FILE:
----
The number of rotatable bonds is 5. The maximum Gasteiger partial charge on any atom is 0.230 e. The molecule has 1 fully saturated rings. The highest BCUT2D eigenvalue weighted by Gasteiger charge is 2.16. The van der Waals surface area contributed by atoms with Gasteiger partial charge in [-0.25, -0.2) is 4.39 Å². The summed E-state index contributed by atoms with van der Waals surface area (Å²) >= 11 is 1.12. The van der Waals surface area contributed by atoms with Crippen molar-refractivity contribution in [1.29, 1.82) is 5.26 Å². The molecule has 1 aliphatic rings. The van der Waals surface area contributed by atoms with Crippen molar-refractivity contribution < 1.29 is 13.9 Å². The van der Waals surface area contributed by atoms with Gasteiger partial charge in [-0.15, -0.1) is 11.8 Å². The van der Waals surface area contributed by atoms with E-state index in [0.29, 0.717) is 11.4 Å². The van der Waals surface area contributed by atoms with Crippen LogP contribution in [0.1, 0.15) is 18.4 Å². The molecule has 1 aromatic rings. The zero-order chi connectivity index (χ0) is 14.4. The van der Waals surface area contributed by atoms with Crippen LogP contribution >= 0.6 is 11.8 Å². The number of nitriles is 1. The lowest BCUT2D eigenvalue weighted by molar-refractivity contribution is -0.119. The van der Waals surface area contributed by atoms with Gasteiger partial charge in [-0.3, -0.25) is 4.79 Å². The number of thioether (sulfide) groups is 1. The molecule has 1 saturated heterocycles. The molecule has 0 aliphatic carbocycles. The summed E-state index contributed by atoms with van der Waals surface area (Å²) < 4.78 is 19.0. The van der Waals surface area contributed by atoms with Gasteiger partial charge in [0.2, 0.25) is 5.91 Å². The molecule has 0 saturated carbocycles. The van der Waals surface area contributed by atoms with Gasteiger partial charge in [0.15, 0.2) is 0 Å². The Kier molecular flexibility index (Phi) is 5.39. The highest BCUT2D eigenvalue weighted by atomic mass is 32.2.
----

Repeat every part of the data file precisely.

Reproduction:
The number of rotatable bonds is 5. The maximum Gasteiger partial charge on any atom is 0.230 e. The molecule has 1 fully saturated rings. The highest BCUT2D eigenvalue weighted by Gasteiger charge is 2.16. The van der Waals surface area contributed by atoms with Gasteiger partial charge in [-0.25, -0.2) is 4.39 Å². The summed E-state index contributed by atoms with van der Waals surface area (Å²) >= 11 is 1.12. The van der Waals surface area contributed by atoms with Crippen molar-refractivity contribution in [1.29, 1.82) is 5.26 Å². The molecule has 1 aliphatic rings. The van der Waals surface area contributed by atoms with Crippen molar-refractivity contribution < 1.29 is 13.9 Å². The van der Waals surface area contributed by atoms with Gasteiger partial charge in [-0.15, -0.1) is 11.8 Å². The van der Waals surface area contributed by atoms with E-state index in [0.29, 0.717) is 11.4 Å². The van der Waals surface area contributed by atoms with Crippen LogP contribution in [0.1, 0.15) is 18.4 Å². The molecule has 1 aromatic rings. The zero-order chi connectivity index (χ0) is 14.4. The van der Waals surface area contributed by atoms with Crippen LogP contribution >= 0.6 is 11.8 Å². The number of nitriles is 1. The lowest BCUT2D eigenvalue weighted by molar-refractivity contribution is -0.119. The van der Waals surface area contributed by atoms with Gasteiger partial charge in [-0.3, -0.25) is 4.79 Å². The number of thioether (sulfide) groups is 1. The molecule has 1 saturated heterocycles. The molecule has 0 aliphatic carbocycles. The summed E-state index contributed by atoms with van der Waals surface area (Å²) < 4.78 is 19.0. The van der Waals surface area contributed by atoms with Gasteiger partial charge in [0.2, 0.25) is 5.91 Å². The molecule has 0 saturated carbocycles. The van der Waals surface area contributed by atoms with Gasteiger partial charge in [0.15, 0.2) is 0 Å². The Kier molecular flexibility index (Phi) is 5.39. The highest BCUT2D eigenvalue weighted by atomic mass is 32.2.